Chances are a question a researcher seeks out will lead them on a path of more questions in need of answers. The researcher may decide to put these new questions aside, and answer them in future projects.  Other times, it derails the research and sends it hurdling down another path.  Thury is no stranger to this concept.

When Thury attended Fordham University in New York for her undergraduate degree, she enrolled as a math major.  It wasn’t until she noticed a tiny footnote in the course requirements that stated she could take Latin instead of physics.  This opened a wormhole that plunked her down on the path leading her to a career in English.  Thury has been working as a professor in Drexel’s English department for 30 years.

“I chose the classics because I wanted to know something general and beautiful about human life,” Thury says.

Her own book, “Introduction to Mythology,” which can be found on the shelves of Hagerty Library Reserves, as well as in her mythology class, looks at a range of mythological stories different cultures and time.  She pulls out a copy from under her desk and opens it.  “It really turned out to be beautiful,” she says, running her fingers gingerly over the pages.  As a woman who is searching for what gives life meaning, she has a love for books— not just what the stories inside mean or could mean— but what they are.  She lingers on a picture that catches her eye and starts to explain its meaning.

Thury has spent much of her life in search of answers, uncovering the information that has piled up on the shelves of her office.  Each shelf is full of researchers’ questions and the answers they found.  These answers are about vampires, and centaurs, and coming of age, and Shakespeare, and love.  There is no table of data, or established P-value of how much evidence is in support of the researcher’s hypothesis, but is still research.  When she first started studying the classics, she says she “had this notion that literature was the best way of understanding human beings.  I still believe this.”

Author Interview: Anna Banks

A post from the archives. Anna Banks gave me my first-ever author interview. Because we go way back.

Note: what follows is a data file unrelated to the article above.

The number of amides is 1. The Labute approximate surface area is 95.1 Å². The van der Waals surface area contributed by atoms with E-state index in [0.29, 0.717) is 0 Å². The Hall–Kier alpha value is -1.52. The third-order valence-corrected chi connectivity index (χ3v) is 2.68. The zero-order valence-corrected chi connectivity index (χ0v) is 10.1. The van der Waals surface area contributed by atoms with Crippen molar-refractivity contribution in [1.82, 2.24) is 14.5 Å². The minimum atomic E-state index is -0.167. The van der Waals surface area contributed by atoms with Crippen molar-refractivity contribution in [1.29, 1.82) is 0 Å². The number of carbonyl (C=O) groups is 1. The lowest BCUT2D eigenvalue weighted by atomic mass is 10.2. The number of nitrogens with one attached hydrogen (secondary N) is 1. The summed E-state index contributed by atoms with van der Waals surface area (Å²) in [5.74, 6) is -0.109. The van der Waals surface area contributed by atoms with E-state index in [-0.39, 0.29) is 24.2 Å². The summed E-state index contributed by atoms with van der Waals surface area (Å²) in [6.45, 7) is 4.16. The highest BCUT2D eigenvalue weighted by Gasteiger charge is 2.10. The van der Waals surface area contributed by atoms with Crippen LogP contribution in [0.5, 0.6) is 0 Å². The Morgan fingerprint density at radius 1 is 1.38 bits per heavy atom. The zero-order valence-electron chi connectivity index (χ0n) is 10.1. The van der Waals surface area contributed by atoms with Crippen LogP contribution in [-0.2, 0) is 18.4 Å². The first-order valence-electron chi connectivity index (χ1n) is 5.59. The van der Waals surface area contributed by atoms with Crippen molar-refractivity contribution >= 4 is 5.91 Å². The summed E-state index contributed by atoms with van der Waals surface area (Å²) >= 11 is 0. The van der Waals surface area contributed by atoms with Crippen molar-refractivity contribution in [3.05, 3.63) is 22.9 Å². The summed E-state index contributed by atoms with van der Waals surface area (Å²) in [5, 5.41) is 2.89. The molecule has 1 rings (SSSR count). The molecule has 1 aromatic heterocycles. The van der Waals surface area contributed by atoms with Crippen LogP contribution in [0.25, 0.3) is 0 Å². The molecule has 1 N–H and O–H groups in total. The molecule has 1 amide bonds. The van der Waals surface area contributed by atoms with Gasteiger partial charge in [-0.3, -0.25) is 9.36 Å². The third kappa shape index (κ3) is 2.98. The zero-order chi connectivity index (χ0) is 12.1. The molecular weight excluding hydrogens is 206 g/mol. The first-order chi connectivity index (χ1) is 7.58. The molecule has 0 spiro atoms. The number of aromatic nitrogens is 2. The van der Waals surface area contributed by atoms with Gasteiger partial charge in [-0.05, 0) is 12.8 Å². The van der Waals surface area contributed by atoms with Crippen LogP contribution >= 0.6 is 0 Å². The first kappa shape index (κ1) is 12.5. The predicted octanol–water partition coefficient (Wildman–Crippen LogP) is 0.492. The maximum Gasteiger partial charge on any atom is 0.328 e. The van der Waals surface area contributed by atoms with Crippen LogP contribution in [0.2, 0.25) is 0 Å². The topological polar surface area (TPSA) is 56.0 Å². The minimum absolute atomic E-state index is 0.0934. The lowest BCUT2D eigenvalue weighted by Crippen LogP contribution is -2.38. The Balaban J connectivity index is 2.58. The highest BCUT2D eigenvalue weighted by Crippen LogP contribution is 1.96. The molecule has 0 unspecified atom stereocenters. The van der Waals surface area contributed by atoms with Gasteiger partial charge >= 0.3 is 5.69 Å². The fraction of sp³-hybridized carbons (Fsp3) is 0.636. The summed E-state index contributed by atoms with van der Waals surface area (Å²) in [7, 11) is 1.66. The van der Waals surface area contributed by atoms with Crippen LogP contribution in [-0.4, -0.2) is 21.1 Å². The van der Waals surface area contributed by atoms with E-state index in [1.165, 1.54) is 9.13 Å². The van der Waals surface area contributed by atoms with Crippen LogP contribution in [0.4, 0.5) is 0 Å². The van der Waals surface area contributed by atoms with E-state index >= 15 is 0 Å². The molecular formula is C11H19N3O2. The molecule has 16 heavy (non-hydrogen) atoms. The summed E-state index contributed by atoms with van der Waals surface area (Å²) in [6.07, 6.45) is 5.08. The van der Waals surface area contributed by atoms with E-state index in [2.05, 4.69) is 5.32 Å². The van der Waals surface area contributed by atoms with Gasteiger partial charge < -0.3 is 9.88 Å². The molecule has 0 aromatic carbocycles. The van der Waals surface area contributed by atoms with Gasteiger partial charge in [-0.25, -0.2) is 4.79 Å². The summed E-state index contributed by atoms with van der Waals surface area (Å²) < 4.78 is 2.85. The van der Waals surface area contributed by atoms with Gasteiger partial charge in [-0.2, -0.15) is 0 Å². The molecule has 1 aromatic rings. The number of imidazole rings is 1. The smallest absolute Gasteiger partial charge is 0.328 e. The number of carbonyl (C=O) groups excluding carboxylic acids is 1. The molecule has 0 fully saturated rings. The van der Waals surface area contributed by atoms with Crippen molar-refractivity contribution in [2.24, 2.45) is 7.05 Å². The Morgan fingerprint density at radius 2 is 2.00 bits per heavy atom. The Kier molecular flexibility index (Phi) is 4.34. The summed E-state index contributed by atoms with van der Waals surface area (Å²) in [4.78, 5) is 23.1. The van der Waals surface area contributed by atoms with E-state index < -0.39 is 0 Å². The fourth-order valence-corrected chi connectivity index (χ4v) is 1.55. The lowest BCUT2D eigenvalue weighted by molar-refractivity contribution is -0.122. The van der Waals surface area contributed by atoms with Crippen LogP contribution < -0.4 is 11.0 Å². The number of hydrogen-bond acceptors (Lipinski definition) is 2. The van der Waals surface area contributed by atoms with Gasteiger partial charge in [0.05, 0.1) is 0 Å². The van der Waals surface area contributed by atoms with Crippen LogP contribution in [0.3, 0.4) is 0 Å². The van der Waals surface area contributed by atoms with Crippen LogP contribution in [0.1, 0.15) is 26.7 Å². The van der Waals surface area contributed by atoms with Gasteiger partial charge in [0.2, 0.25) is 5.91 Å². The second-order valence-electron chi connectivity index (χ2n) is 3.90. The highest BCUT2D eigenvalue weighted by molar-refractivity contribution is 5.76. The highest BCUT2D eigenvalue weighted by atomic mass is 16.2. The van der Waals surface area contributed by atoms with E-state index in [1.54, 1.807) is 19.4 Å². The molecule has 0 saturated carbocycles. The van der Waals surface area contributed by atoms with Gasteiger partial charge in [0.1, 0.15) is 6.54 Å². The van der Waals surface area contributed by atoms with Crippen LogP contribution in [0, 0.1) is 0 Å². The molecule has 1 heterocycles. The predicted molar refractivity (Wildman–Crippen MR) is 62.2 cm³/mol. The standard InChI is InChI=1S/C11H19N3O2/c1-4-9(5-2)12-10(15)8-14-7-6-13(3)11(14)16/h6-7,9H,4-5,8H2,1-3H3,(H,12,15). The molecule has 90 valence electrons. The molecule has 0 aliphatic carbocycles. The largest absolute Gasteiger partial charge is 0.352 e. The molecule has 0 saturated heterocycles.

Entering the online writing community can make anyone feel like they are back in the junior high cafeteria, wobbly plastic tray in hand, scanning the rows of lunch room tables, searching for a friendly face. In the sea of opinionated, distracted, struggling masses, Anna Banks is the one that waves you over, pats the seat next to her, and offers you half of her snack pack.

Following her publishing journey, aspiring authors have found a unique resource in Anna Banks, not just as a writer who has found her well-deserved golden ticket, but someone who is accessible through her blog and Twitter account, as well as community Twitter chats like #YALitChat, to lend advice on how to navigate the writing, querying and rejection process.

VC: What advice would you give for those querying? Any different advice for those just starting to query, or in the thick of querying and receiving rejections?
AB: I’m going to sicken you with a cliché: Don’t. Give. Up. With each rejection, send out another query. If you’re lucky enough to get feedback from agents as to WHY they’re rejecting, then use it. If you’re just getting form rejection letters, or none at all, then maybe you should re-examine your query. Send only what the agent asks for. Thank the agent in advance for their time. Get your query letter critiqued. Labor over each word. Make it as interesting as possible. There’s a motto I follow when writing, and it applies to queries as well: Either put fire in the writing or chuck the writing in the fire.

Now, that’s not to say my query letter was magical. It wasn’t. It got rejected. A lot. But I persisted with my un-magical query. It’s as simple as that. If you can’t handle rejection at this stage of the game, then you are not ready to be published.

Humor me for a minute, and recall Michael Jordan. Did you know he didn’t make the high school varsity basketball team the first time he tried out? But he didn’t give up. Nope.  He practiced and practiced and practiced. Improved his craft. Then he tried out again. He made basketball look like an art. All because he never gave up.

The point is, you don’t write because you have to. You write because you want to. You could get up from your computer right now and walk away. Live the life of a normal person, one who doesn’t obsessively check her email, one who doesn’t stalk agents on Twitter, one who doesn’t tweak her manuscript and/or query to death. One who will never get published.

Or you could send the next query. And it could be the last one you ever have to send.

VC: Why mermaid stories? And why Young Adult? What is it about the genre that made you write the story?
AB: I hate when people ask me this question, because the answer exposes me as the complete nerd that I am. Please know that as I type this, my eye is twitching in a self-conscious sort of way: I was reading an article one day (which prompted me to watch a documentary... NERD) on the colossal squid. For centuries, they were considered legend, fishermen’s lore… until 2005, when a complete specimen washed up on shore. I got to thinking, there’s so much time and money devoted to space exploration, when really, we haven’t even covered our own planet. I mean, less than 10 percent of the earth’s oceans have been explored at this point. What ELSE could be out there?